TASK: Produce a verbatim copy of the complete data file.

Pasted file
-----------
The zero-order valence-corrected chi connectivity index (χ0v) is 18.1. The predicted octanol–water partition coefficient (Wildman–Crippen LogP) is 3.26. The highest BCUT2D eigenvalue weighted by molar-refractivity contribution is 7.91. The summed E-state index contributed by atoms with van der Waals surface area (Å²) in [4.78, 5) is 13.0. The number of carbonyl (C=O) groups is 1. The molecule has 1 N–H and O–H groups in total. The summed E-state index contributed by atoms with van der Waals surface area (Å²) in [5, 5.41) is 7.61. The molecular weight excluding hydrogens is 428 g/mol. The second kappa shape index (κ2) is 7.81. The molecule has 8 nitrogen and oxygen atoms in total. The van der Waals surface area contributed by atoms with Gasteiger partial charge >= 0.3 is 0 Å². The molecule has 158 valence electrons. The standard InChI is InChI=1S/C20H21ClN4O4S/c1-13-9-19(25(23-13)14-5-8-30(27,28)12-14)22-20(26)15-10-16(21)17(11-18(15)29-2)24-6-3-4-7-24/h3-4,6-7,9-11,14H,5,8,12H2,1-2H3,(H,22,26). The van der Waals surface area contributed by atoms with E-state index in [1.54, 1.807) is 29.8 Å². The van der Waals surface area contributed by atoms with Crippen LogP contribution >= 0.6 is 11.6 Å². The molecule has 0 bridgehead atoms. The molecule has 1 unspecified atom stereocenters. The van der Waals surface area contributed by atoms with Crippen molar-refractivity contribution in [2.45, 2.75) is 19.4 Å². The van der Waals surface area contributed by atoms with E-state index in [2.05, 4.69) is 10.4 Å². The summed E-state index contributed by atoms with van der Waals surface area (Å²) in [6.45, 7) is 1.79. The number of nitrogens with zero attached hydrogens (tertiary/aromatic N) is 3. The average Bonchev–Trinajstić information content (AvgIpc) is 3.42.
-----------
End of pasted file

The zero-order valence-corrected chi connectivity index (χ0v) is 18.1. The predicted octanol–water partition coefficient (Wildman–Crippen LogP) is 3.26. The highest BCUT2D eigenvalue weighted by molar-refractivity contribution is 7.91. The summed E-state index contributed by atoms with van der Waals surface area (Å²) in [4.78, 5) is 13.0. The number of carbonyl (C=O) groups is 1. The molecule has 1 N–H and O–H groups in total. The summed E-state index contributed by atoms with van der Waals surface area (Å²) in [5, 5.41) is 7.61. The molecular weight excluding hydrogens is 428 g/mol. The second kappa shape index (κ2) is 7.81. The molecule has 8 nitrogen and oxygen atoms in total. The van der Waals surface area contributed by atoms with Gasteiger partial charge >= 0.3 is 0 Å². The molecule has 158 valence electrons. The standard InChI is InChI=1S/C20H21ClN4O4S/c1-13-9-19(25(23-13)14-5-8-30(27,28)12-14)22-20(26)15-10-16(21)17(11-18(15)29-2)24-6-3-4-7-24/h3-4,6-7,9-11,14H,5,8,12H2,1-2H3,(H,22,26). The van der Waals surface area contributed by atoms with E-state index in [1.54, 1.807) is 29.8 Å². The van der Waals surface area contributed by atoms with Crippen LogP contribution >= 0.6 is 11.6 Å². The molecule has 0 bridgehead atoms. The molecule has 1 unspecified atom stereocenters. The van der Waals surface area contributed by atoms with Crippen molar-refractivity contribution in [2.45, 2.75) is 19.4 Å². The van der Waals surface area contributed by atoms with E-state index in [2.05, 4.69) is 10.4 Å². The summed E-state index contributed by atoms with van der Waals surface area (Å²) in [6.45, 7) is 1.79. The number of nitrogens with zero attached hydrogens (tertiary/aromatic N) is 3. The average Bonchev–Trinajstić information content (AvgIpc) is 3.42.